Sadly during the complex process of formulating the guidance the FPHC decided they could no longer support our Diploma in Mountain Medicine. As it joins the portfolio of the University of Central Lancaster (UCLan) I trust it will be acknowledged that whilst its roots are firmly based on a mountaineering ethos there is a need to maintain high quality medical care for our international mountain community.

At the end of the paper 26 people are listed as contributing under the impressive chairmanship of Dr John Hall. Doctors are normally strong willed people. Expedition medics are even more so. Imagine trying to chair such a diverse group who were never afraid to air their views. The mere fact the paper reached publication is a tribute to his skills! 

Here’s Dr Hannah Lock with her take on what these documents mean in practise...

Earlier this year, the Faculty of Pre-Hospital Care at The Royal College of Surgeons of Edinburgh produced a document titled "Updated Guidance for Medicial Provision for Wilderness Medicine". This guidance is essential reading for any aspiring or established expedition medic (from first aider to senior doctor) as it provides a benchmark for the skills required. The document not only describes the clinical skills needed, but it also provides some guidance on the skills and experience needed for the other areas of an expedition medic’s role. It’s this last area that I wanted to explore and to do so, I wanted to hear from the people who work closely with the medic and ultimately lead the expedition.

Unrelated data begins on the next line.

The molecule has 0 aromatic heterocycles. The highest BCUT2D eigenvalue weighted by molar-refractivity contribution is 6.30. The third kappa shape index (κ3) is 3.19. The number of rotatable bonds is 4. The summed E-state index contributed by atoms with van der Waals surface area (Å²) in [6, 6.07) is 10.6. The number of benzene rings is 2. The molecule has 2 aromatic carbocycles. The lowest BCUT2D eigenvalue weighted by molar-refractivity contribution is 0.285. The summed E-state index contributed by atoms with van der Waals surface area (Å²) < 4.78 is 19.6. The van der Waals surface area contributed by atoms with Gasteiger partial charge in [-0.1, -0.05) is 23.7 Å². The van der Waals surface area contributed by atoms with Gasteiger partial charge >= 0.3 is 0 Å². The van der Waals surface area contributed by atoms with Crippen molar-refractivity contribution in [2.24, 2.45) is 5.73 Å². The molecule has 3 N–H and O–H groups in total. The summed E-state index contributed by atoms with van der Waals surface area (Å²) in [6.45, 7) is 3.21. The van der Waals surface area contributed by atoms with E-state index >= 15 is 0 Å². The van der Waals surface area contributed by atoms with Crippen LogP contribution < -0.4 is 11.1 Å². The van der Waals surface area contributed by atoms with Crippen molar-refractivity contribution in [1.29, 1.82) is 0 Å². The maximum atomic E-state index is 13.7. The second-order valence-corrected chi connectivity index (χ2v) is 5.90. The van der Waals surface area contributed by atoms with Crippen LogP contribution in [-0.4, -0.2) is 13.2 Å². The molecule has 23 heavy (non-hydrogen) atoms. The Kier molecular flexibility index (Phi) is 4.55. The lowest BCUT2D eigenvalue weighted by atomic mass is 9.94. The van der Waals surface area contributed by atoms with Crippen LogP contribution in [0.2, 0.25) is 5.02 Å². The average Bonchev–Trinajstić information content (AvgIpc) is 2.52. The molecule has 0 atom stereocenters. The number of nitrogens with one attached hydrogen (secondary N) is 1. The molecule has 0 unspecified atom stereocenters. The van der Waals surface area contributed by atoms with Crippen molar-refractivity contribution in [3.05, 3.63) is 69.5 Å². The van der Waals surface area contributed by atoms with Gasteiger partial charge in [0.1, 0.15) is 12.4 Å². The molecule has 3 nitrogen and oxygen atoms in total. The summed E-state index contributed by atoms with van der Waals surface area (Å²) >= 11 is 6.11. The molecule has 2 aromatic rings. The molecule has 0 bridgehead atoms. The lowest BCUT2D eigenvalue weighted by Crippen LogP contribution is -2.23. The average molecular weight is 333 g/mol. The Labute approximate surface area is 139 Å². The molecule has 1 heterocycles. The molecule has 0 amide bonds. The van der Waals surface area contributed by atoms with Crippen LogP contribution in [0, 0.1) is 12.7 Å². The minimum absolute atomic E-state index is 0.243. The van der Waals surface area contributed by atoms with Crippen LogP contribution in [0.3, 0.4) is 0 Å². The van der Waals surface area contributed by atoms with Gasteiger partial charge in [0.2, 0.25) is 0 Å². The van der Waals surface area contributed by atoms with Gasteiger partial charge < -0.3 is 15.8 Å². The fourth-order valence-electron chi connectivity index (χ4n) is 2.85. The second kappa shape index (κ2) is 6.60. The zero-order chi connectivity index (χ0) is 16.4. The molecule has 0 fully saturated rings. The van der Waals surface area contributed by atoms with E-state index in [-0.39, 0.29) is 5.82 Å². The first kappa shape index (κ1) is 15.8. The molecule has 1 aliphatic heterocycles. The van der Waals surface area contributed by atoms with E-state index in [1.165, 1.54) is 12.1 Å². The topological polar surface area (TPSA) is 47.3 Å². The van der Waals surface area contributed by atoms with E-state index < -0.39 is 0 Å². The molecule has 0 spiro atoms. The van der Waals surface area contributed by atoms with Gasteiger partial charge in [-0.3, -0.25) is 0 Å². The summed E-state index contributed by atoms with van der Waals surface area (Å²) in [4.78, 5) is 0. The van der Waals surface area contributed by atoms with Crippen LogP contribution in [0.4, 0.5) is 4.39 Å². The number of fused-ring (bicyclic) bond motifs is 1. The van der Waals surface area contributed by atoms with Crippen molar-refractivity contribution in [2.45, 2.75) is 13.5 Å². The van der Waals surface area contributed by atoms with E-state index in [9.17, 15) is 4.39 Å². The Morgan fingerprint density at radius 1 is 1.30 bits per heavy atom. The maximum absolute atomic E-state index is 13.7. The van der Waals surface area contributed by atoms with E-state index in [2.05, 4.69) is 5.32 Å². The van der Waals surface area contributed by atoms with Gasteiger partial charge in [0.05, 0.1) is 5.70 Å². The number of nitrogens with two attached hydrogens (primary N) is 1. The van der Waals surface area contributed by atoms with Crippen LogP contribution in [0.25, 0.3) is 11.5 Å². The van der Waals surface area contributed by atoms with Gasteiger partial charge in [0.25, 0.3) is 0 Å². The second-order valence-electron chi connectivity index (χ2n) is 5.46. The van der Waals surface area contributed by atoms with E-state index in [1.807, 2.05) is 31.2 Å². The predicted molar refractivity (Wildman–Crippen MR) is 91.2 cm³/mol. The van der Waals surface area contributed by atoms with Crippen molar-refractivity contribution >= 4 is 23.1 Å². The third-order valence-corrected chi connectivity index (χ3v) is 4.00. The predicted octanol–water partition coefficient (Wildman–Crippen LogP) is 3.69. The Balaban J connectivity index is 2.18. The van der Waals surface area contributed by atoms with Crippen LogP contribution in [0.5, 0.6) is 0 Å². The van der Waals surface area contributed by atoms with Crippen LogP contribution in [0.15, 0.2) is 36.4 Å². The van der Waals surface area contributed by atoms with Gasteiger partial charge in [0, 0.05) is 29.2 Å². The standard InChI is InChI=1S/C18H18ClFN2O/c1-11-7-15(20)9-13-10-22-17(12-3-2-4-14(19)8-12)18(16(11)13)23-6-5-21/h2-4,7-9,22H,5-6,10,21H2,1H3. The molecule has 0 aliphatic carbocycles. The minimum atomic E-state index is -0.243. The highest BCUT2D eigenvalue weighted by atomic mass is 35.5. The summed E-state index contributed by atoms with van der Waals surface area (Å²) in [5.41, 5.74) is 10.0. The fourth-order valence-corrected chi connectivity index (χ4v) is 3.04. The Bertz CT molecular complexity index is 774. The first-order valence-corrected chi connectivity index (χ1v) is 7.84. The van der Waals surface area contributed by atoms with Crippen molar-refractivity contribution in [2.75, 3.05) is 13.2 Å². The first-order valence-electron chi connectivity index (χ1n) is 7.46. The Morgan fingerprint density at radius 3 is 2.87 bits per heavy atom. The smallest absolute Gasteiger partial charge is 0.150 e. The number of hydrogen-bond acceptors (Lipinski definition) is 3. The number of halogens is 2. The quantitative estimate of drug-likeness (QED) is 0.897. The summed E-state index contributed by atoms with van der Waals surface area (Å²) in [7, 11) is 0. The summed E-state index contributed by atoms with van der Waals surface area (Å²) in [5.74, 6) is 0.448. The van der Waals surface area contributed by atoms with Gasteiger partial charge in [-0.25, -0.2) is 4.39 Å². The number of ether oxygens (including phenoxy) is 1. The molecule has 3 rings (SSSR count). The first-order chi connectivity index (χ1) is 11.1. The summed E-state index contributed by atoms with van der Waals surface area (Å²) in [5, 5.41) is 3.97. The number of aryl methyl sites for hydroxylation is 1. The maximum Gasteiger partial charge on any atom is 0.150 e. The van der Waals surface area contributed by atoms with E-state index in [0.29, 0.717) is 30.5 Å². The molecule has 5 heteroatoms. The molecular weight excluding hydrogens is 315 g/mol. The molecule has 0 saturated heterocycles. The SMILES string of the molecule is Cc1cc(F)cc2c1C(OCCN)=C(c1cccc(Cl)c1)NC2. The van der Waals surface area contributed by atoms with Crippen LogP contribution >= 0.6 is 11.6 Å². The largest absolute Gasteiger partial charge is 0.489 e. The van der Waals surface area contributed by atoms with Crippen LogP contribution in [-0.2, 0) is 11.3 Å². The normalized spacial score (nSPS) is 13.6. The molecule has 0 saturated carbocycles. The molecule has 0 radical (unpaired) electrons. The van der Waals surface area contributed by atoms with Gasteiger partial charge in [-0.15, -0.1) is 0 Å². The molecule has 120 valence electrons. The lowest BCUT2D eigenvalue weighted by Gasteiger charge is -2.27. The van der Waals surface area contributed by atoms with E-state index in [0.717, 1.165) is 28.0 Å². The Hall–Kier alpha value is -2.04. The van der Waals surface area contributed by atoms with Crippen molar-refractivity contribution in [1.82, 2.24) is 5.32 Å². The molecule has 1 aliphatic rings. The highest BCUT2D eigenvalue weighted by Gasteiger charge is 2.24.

After hearing Jo Bradshaw’s excellent talk at the recent World Extreme Medicine (virtual) Conference about, “Why being technically brilliant isn’t (good) enough!”, I wanted to delve further into this subject and see if I could find any patterns amongst expedition leaders in what they want from an expedition medic. This post, whilst celebrating the fantastic work that expeditions medics do, is designed to address where we can improve our service, from the perspective of those at the sharp end of that provision – our expedition leaders! So medical skills and knowledge aside, what other capabilities, qualities and experience does an expedition leader want the expedition medic to have?

I’ve spoken to some of the most incredible expedition leaders that I’ve had the pleasure of working with in the last few years, as well as reaching out to other experienced leaders who have worked alongside medics in all corners of the globe. From Everest guides, to leaders taking kids to the jungles of Borneo, UK mountain rescue team members and mountain leaders on Kilimanjaro. Over twenty outdoor professionals who have worked together with mountain medics have kindly given me their advice, opinions and top tips on what they want and need from their expedition medic. I am pleased to report that the general feeling was that having a medic provided a positive addition to an expedition team, especially at high altitude or in polar environments.

I have ordered the leader’s responses starting with the most common answers:

There is no substitute for expedition experience